In the months after Bill Clinton received the same kind of electoral drubbing meted out to Barack Obama in November, he used to measure his political standing by the number of Republicans getting ready to run against him.
By early March in 1994, three senators, a past and serving governor and other conservative activists had already declared that they were seeking the Republican nomination for the 1996 presidential poll, then nearly two years away.
His opponents were multiplying for obvious reasons, according to Taylor Branch’s book, The Clinton Tapes, compiled from interviews in office with the then president.
Mr Clinton’s stock was so low that each challenger saw the Republican nomination as tantamount to winning the election.
If Mr Obama were to use the same barometer as Mr Clinton used midway through his first term, then the US president might feel he is serenely coasting towards victory in the 2012 poll.
Like Mr Clinton, Mr Obama’s Democrats were on the receiving end of a defeat of historic dimensions at the midterm congressional elections. But the field so far arrayed against him is nothing like the one that was rolled out against Mr Clinton.
The array of Republicans clustered at the starting gate and mulling joining the 2012 race are grappling with issues that usually confront putative challengers. They will need to raise a ton of money, for starters.
The Republicans have not forgotten that while Mr Obama offered voters hope and change, he raised so much money that he had double the funds of his opponent, John McCain, to sell his uplifting message.
But the biggest wild card are the party’s new kingmakers, the motley group of enraged conservatives known collectively as the Tea Party.
Back in the 1990s, Mr Clinton told his diarist that senior Republicans were terrified of the party’s base and constantly buckled in front of it, even though they made up only 20 percent of the overall electorate.
If Republican leaders were scared of the base then, they must be petrified now. The Tea Party had a taste of power before last year’s election, when their activists were pivotal in deciding the winner of numerous Republican primaries.
They show every sign of maintaining the rage they generated last year. Already, they are plotting to replace two senior sitting senators, Richard Lugar of Indiana and Orrin Hatch of Utah.
They also remain militantly opposed to tax increases of any kind to balance the budget and are clamouring to undo Mr Obama’s health reforms. It is no surprise that so few Republicans have so far formally declared that they are running in 2012.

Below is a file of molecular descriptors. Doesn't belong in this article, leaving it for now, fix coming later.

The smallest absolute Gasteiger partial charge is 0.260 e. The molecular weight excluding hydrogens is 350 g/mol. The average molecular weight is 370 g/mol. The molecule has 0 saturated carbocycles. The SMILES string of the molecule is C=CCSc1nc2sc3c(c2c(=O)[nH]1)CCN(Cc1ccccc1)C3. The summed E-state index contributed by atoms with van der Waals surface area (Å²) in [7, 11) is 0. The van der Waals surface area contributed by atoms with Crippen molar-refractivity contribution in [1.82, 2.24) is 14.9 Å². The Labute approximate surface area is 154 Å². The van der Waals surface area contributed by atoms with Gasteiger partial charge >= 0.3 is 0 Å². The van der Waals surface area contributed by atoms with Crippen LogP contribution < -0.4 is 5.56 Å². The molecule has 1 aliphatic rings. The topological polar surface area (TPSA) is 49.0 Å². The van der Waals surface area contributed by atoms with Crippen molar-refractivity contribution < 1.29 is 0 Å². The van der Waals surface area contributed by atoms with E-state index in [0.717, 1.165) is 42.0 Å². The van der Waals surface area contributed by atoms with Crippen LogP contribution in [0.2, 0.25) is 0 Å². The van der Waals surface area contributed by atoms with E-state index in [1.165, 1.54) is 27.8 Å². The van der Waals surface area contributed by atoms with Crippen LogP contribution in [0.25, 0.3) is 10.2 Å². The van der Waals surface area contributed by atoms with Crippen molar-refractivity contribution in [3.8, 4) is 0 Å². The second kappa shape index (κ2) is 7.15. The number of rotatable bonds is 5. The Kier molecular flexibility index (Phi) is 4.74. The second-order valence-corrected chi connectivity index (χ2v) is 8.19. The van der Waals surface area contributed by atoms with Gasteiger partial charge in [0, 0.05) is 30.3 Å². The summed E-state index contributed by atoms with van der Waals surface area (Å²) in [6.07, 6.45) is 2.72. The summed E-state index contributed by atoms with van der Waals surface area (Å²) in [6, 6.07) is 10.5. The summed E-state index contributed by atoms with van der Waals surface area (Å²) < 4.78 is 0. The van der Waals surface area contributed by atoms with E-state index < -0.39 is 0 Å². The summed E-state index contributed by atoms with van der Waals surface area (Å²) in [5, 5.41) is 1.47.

The newly conservative base has changed the calculations for them.
The potential list of candidates is long, including Newt Gingrich, the former House speaker, and five serving or past governors, Mitt Romney (Massachusetts), Tim Pawlenty (Minnesota), Sarah Palin (Alaska), Jon Huntsman (Utah) and Haley Barbour (Mississippi).
But at a gathering of conservative activists in Iowa on the weekend, it was Michele Bachmann, the Tea Party favourite, who generated the most enthusiasm.
Ms Bachmann adopts a hard line against the Obama administration on every front, on the budget, on social issues such as abortion and healthcare, and has charisma to boot.
She is dismissive of the efforts of traditional mainstream Republicans to focus on Mr Obama’s chief weakness, the economy. Conservatism, she insists, is a package which cannot be picked apart.
“Social conservatism is fiscal conservatism,” she told the enthusiastic crowd in Iowa.
The Tea Party’s power means that any potential challenger will have to cut their cloth accordingly to win the Republican nomination.
But what appeals to the narrowing Republican base is likely to turn off large numbers of independent voters and mobilise a higher turnout for the Democrats.
Such a scenario also poses problems for Mr Obama. He is the frontrunner at this early stage but mainly because there is no candidate who has emerged who can compete with him.
Few of Mr Obama’s strategists will be happy that he is favourite, however, merely because all his opponents seem weak.